Book Review: Hear the Wind Sing

Hear the Wind Sing by Haruki Murakami, published by Kodansha, 1995. (Amazon)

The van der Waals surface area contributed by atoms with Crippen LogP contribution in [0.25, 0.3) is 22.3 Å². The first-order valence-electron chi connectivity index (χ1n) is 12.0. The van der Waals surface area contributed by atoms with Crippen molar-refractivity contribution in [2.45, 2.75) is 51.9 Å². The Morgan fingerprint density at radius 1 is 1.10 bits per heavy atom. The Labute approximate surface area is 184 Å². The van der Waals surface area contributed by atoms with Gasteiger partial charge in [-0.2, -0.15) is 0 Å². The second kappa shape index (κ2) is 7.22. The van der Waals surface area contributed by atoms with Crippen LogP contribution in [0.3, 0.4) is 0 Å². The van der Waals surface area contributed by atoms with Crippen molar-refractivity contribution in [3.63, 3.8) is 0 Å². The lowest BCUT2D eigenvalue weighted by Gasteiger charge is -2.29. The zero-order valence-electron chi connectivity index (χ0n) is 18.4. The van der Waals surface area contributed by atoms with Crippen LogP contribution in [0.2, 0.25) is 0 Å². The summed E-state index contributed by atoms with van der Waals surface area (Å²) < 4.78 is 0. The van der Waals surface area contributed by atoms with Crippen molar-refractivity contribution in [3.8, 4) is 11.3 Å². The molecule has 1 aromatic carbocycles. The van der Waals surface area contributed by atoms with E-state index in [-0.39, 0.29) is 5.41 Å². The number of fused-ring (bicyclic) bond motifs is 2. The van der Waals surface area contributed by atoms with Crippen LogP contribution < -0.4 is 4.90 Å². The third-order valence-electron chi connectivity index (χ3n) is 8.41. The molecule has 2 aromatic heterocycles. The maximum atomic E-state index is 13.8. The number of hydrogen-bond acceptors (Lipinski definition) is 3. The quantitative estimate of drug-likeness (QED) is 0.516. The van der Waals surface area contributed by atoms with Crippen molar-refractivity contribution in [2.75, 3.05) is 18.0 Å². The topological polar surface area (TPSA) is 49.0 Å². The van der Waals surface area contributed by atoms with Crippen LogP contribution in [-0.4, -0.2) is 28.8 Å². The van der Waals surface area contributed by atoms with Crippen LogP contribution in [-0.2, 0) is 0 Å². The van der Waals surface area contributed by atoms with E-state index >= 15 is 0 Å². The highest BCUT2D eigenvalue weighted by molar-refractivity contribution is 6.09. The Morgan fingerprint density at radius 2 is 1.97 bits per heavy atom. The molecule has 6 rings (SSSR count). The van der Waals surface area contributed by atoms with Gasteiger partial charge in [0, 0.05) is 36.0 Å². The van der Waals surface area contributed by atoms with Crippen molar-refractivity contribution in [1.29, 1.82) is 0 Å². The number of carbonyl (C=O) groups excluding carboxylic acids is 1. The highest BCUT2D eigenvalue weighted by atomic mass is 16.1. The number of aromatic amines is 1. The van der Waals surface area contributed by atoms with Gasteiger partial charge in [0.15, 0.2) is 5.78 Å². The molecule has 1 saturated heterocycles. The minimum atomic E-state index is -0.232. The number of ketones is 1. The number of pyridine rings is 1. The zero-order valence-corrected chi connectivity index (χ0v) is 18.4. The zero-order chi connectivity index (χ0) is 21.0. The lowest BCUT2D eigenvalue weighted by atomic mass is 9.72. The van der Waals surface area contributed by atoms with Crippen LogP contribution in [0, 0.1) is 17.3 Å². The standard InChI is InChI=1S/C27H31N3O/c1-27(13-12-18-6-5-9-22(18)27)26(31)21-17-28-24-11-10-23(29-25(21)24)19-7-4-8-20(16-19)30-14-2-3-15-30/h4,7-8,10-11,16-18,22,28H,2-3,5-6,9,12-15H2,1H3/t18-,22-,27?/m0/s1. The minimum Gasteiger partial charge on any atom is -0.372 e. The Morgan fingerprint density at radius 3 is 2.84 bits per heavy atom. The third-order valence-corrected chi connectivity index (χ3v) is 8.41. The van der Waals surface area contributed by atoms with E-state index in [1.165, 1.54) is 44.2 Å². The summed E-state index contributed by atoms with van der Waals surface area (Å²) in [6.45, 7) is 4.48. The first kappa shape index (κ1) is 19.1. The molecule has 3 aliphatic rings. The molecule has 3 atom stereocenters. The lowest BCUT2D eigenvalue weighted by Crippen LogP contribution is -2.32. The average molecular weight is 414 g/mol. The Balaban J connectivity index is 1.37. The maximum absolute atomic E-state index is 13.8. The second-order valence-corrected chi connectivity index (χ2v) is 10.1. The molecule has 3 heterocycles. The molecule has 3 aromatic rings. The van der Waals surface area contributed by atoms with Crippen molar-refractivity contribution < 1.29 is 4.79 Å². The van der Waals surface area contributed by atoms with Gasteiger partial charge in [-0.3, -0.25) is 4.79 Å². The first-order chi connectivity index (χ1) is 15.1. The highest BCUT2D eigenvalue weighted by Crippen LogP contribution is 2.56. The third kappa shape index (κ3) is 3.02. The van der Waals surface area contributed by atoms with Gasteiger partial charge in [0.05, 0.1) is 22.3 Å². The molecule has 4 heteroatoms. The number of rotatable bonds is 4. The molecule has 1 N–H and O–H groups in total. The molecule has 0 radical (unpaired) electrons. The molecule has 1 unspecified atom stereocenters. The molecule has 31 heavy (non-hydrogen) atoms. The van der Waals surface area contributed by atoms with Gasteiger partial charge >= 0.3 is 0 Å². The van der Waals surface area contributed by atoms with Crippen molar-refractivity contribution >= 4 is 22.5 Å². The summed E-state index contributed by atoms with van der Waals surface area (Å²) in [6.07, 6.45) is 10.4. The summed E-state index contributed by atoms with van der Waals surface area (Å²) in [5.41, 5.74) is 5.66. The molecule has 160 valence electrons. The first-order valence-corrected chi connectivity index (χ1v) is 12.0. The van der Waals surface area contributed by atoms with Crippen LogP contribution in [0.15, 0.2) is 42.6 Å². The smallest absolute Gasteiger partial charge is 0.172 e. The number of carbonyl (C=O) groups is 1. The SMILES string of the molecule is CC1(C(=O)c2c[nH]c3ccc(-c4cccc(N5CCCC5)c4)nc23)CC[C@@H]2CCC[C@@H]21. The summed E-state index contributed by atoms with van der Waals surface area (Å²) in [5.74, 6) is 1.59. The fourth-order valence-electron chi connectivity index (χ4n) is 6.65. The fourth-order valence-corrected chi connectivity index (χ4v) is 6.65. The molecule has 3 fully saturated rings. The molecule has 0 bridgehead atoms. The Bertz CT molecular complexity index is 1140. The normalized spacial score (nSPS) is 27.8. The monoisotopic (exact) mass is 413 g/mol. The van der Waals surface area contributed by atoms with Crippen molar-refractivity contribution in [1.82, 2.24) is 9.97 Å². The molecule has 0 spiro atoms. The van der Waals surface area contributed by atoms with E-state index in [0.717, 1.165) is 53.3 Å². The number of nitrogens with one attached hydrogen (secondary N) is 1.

Haruki Murakami's first book, Hear the Wind Sing, published in 1979 (Alfred Birnbaum's English translation in 1987) exhibits many of his later trademarks, though on a much smaller scale, clocking in at 130 pages and fitting nicely in a coat pocket.The author's time spent in America comes across not only in direct references to American culture (mostly music) but in a peculiar universal placelessness during the story, broken only by the rare mention of Tokyo or a place in and around the city. This novel (or novella) sets up Murakami's atypical narrative techniques (jumping around in time, mainly) that would pervade later books to a greater extent. The most startling revelation - for somebody who's read later Murakami books before his first - is the immediate presence of wells. In The Wind-Up Bird Chronicle, a backyard well plays a prominent role in the main character's story; here a brief description of a sci-fi book by a fictional author called The Wells of Mars is present for no clear reason than perhaps to entice the reader to expect the unexpected, something Murakami has accomplished ever since.